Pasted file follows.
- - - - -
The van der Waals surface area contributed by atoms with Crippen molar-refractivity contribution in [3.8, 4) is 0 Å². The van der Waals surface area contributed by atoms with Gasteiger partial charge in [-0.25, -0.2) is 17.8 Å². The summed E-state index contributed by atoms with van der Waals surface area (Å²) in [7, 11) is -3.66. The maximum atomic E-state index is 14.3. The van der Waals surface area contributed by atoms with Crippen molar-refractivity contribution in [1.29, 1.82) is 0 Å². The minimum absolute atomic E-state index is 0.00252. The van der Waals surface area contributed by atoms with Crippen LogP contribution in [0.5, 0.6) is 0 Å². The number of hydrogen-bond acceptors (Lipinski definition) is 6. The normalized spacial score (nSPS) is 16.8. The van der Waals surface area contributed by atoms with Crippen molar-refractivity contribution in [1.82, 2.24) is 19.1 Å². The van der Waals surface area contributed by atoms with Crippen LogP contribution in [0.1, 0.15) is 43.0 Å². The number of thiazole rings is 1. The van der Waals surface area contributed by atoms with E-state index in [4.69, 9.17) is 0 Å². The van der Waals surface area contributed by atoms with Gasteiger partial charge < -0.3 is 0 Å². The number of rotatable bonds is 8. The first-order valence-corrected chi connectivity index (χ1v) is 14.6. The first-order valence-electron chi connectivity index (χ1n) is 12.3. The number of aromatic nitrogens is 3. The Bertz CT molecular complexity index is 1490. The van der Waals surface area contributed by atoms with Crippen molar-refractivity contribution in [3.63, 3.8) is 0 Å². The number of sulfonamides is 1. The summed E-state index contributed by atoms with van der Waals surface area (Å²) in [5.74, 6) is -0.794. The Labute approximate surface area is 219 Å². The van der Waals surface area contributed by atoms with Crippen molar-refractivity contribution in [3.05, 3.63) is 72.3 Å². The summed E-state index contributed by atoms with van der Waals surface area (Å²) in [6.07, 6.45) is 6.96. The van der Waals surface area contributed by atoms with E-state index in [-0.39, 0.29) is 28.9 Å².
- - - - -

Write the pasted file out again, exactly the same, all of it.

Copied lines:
The van der Waals surface area contributed by atoms with Crippen molar-refractivity contribution in [3.8, 4) is 0 Å². The van der Waals surface area contributed by atoms with Gasteiger partial charge in [-0.25, -0.2) is 17.8 Å². The summed E-state index contributed by atoms with van der Waals surface area (Å²) in [7, 11) is -3.66. The maximum atomic E-state index is 14.3. The van der Waals surface area contributed by atoms with Crippen molar-refractivity contribution in [1.29, 1.82) is 0 Å². The minimum absolute atomic E-state index is 0.00252. The van der Waals surface area contributed by atoms with Crippen LogP contribution in [0.5, 0.6) is 0 Å². The number of hydrogen-bond acceptors (Lipinski definition) is 6. The normalized spacial score (nSPS) is 16.8. The van der Waals surface area contributed by atoms with Crippen molar-refractivity contribution in [1.82, 2.24) is 19.1 Å². The van der Waals surface area contributed by atoms with Crippen LogP contribution in [0.1, 0.15) is 43.0 Å². The number of thiazole rings is 1. The van der Waals surface area contributed by atoms with E-state index in [4.69, 9.17) is 0 Å². The van der Waals surface area contributed by atoms with Gasteiger partial charge < -0.3 is 0 Å². The number of rotatable bonds is 8. The first-order valence-corrected chi connectivity index (χ1v) is 14.6. The first-order valence-electron chi connectivity index (χ1n) is 12.3. The number of aromatic nitrogens is 3. The Bertz CT molecular complexity index is 1490. The van der Waals surface area contributed by atoms with Crippen molar-refractivity contribution in [3.63, 3.8) is 0 Å². The number of sulfonamides is 1. The summed E-state index contributed by atoms with van der Waals surface area (Å²) in [5.74, 6) is -0.794. The Labute approximate surface area is 219 Å². The van der Waals surface area contributed by atoms with Crippen molar-refractivity contribution in [3.05, 3.63) is 72.3 Å². The summed E-state index contributed by atoms with van der Waals surface area (Å²) in [6.07, 6.45) is 6.96. The van der Waals surface area contributed by atoms with E-state index in [-0.39, 0.29) is 28.9 Å².